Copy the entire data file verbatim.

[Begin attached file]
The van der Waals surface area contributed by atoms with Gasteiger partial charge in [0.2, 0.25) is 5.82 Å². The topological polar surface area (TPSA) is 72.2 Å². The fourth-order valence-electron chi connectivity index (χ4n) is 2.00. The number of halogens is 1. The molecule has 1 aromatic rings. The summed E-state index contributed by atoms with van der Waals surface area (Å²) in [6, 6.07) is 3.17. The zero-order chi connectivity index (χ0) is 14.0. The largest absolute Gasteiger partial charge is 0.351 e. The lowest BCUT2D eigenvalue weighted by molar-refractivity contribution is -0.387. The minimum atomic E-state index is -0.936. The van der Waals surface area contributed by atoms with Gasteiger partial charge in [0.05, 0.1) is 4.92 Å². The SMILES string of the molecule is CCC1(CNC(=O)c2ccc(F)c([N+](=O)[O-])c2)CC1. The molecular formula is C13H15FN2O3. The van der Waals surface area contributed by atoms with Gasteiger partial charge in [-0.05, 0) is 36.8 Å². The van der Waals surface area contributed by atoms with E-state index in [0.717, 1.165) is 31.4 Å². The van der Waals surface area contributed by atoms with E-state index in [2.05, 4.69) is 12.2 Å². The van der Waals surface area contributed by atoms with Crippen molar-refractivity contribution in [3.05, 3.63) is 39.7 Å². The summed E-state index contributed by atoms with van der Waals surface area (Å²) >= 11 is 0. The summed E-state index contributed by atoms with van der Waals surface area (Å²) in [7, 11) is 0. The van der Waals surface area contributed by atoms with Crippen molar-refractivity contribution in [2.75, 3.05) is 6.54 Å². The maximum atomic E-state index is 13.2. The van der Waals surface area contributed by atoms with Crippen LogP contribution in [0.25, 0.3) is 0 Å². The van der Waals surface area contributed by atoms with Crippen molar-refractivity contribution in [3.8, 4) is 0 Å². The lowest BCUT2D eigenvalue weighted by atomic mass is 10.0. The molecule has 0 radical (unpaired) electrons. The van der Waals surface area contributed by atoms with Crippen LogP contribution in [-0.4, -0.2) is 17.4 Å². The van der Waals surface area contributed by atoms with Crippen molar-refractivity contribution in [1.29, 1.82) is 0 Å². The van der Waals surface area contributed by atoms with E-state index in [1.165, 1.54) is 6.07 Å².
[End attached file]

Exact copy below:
The van der Waals surface area contributed by atoms with Gasteiger partial charge in [0.2, 0.25) is 5.82 Å². The topological polar surface area (TPSA) is 72.2 Å². The fourth-order valence-electron chi connectivity index (χ4n) is 2.00. The number of halogens is 1. The molecule has 1 aromatic rings. The summed E-state index contributed by atoms with van der Waals surface area (Å²) in [6, 6.07) is 3.17. The zero-order chi connectivity index (χ0) is 14.0. The largest absolute Gasteiger partial charge is 0.351 e. The lowest BCUT2D eigenvalue weighted by molar-refractivity contribution is -0.387. The minimum atomic E-state index is -0.936. The van der Waals surface area contributed by atoms with Gasteiger partial charge in [0.05, 0.1) is 4.92 Å². The SMILES string of the molecule is CCC1(CNC(=O)c2ccc(F)c([N+](=O)[O-])c2)CC1. The molecular formula is C13H15FN2O3. The van der Waals surface area contributed by atoms with Gasteiger partial charge in [-0.05, 0) is 36.8 Å². The van der Waals surface area contributed by atoms with E-state index in [0.717, 1.165) is 31.4 Å². The van der Waals surface area contributed by atoms with E-state index in [2.05, 4.69) is 12.2 Å². The van der Waals surface area contributed by atoms with Crippen molar-refractivity contribution in [3.05, 3.63) is 39.7 Å². The summed E-state index contributed by atoms with van der Waals surface area (Å²) >= 11 is 0. The summed E-state index contributed by atoms with van der Waals surface area (Å²) in [7, 11) is 0. The van der Waals surface area contributed by atoms with Crippen molar-refractivity contribution in [2.75, 3.05) is 6.54 Å². The maximum atomic E-state index is 13.2. The van der Waals surface area contributed by atoms with Crippen LogP contribution in [0.25, 0.3) is 0 Å². The van der Waals surface area contributed by atoms with Crippen molar-refractivity contribution in [3.8, 4) is 0 Å². The lowest BCUT2D eigenvalue weighted by atomic mass is 10.0. The molecule has 0 radical (unpaired) electrons. The van der Waals surface area contributed by atoms with Crippen LogP contribution in [-0.4, -0.2) is 17.4 Å². The van der Waals surface area contributed by atoms with Crippen molar-refractivity contribution in [1.29, 1.82) is 0 Å². The van der Waals surface area contributed by atoms with E-state index in [1.165, 1.54) is 6.07 Å².